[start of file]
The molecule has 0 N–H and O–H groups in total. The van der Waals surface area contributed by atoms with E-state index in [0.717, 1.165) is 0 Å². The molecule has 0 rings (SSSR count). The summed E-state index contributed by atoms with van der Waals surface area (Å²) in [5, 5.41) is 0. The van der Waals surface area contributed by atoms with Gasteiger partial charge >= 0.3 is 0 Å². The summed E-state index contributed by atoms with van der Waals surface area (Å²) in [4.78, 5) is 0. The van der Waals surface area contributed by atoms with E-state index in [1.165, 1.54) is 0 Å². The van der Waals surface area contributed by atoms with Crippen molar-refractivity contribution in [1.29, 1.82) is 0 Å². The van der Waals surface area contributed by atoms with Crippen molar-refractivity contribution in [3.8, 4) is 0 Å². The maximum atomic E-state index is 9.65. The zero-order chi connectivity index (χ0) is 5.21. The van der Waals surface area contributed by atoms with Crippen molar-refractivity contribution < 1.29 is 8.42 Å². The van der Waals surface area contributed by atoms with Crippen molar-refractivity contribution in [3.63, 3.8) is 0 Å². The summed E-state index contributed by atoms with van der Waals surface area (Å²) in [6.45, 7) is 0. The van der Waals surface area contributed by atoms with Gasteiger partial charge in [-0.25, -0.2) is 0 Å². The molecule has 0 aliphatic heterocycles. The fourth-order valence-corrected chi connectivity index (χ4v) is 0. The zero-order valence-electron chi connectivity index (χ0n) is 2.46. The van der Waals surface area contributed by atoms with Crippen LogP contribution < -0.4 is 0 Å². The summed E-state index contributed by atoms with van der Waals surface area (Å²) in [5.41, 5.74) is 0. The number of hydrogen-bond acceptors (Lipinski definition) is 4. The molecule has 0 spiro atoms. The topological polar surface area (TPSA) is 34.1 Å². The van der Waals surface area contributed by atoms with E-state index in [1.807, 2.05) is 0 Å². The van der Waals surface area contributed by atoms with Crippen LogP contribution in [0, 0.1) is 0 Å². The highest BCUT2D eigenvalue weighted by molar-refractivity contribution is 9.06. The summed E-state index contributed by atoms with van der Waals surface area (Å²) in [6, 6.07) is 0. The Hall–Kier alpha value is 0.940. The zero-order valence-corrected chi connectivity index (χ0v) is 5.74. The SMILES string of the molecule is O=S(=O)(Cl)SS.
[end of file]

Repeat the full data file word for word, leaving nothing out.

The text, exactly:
The molecule has 0 N–H and O–H groups in total. The van der Waals surface area contributed by atoms with E-state index in [0.717, 1.165) is 0 Å². The molecule has 0 rings (SSSR count). The summed E-state index contributed by atoms with van der Waals surface area (Å²) in [5, 5.41) is 0. The van der Waals surface area contributed by atoms with Gasteiger partial charge >= 0.3 is 0 Å². The summed E-state index contributed by atoms with van der Waals surface area (Å²) in [4.78, 5) is 0. The van der Waals surface area contributed by atoms with E-state index in [1.165, 1.54) is 0 Å². The van der Waals surface area contributed by atoms with Crippen molar-refractivity contribution in [1.29, 1.82) is 0 Å². The van der Waals surface area contributed by atoms with Crippen molar-refractivity contribution in [3.8, 4) is 0 Å². The maximum atomic E-state index is 9.65. The zero-order chi connectivity index (χ0) is 5.21. The van der Waals surface area contributed by atoms with Crippen molar-refractivity contribution < 1.29 is 8.42 Å². The van der Waals surface area contributed by atoms with Crippen molar-refractivity contribution in [3.63, 3.8) is 0 Å². The summed E-state index contributed by atoms with van der Waals surface area (Å²) in [6.45, 7) is 0. The van der Waals surface area contributed by atoms with Gasteiger partial charge in [-0.25, -0.2) is 0 Å². The molecule has 0 aliphatic heterocycles. The fourth-order valence-corrected chi connectivity index (χ4v) is 0. The zero-order valence-electron chi connectivity index (χ0n) is 2.46. The van der Waals surface area contributed by atoms with Crippen LogP contribution < -0.4 is 0 Å². The summed E-state index contributed by atoms with van der Waals surface area (Å²) in [5.41, 5.74) is 0. The number of hydrogen-bond acceptors (Lipinski definition) is 4. The molecule has 0 spiro atoms. The topological polar surface area (TPSA) is 34.1 Å². The van der Waals surface area contributed by atoms with E-state index in [1.807, 2.05) is 0 Å². The van der Waals surface area contributed by atoms with Crippen LogP contribution in [0, 0.1) is 0 Å². The highest BCUT2D eigenvalue weighted by molar-refractivity contribution is 9.06. The summed E-state index contributed by atoms with van der Waals surface area (Å²) in [6, 6.07) is 0. The Hall–Kier alpha value is 0.940. The zero-order valence-corrected chi connectivity index (χ0v) is 5.74. The SMILES string of the molecule is O=S(=O)(Cl)SS.